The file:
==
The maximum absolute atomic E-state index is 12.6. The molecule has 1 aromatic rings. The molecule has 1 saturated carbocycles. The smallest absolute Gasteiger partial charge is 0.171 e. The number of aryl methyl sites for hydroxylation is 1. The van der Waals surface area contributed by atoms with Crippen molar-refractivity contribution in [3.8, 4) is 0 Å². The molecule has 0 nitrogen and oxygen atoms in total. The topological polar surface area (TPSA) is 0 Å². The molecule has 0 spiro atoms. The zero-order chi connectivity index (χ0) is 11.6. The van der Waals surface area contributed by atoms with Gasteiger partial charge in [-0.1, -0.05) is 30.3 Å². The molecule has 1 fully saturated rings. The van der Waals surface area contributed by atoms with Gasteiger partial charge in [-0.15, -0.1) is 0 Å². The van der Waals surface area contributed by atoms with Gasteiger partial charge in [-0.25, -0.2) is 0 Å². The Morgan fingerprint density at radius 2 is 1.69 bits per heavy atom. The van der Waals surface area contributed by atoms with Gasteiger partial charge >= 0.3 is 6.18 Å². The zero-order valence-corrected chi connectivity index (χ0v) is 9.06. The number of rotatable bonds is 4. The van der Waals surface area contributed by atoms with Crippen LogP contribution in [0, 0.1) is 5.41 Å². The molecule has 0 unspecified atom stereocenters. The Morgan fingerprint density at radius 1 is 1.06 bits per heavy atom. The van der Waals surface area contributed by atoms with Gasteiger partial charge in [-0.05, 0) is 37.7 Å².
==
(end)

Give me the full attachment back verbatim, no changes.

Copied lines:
The maximum absolute atomic E-state index is 12.6. The molecule has 1 aromatic rings. The molecule has 1 saturated carbocycles. The smallest absolute Gasteiger partial charge is 0.171 e. The number of aryl methyl sites for hydroxylation is 1. The van der Waals surface area contributed by atoms with Crippen molar-refractivity contribution in [3.8, 4) is 0 Å². The molecule has 0 nitrogen and oxygen atoms in total. The topological polar surface area (TPSA) is 0 Å². The molecule has 0 spiro atoms. The zero-order chi connectivity index (χ0) is 11.6. The van der Waals surface area contributed by atoms with Gasteiger partial charge in [-0.1, -0.05) is 30.3 Å². The molecule has 1 fully saturated rings. The van der Waals surface area contributed by atoms with Gasteiger partial charge in [-0.15, -0.1) is 0 Å². The van der Waals surface area contributed by atoms with Gasteiger partial charge in [-0.25, -0.2) is 0 Å². The Morgan fingerprint density at radius 2 is 1.69 bits per heavy atom. The van der Waals surface area contributed by atoms with Gasteiger partial charge >= 0.3 is 6.18 Å². The zero-order valence-corrected chi connectivity index (χ0v) is 9.06. The number of rotatable bonds is 4. The van der Waals surface area contributed by atoms with Crippen LogP contribution in [0, 0.1) is 5.41 Å². The molecule has 0 unspecified atom stereocenters. The Morgan fingerprint density at radius 1 is 1.06 bits per heavy atom. The van der Waals surface area contributed by atoms with Gasteiger partial charge in [-0.05, 0) is 37.7 Å².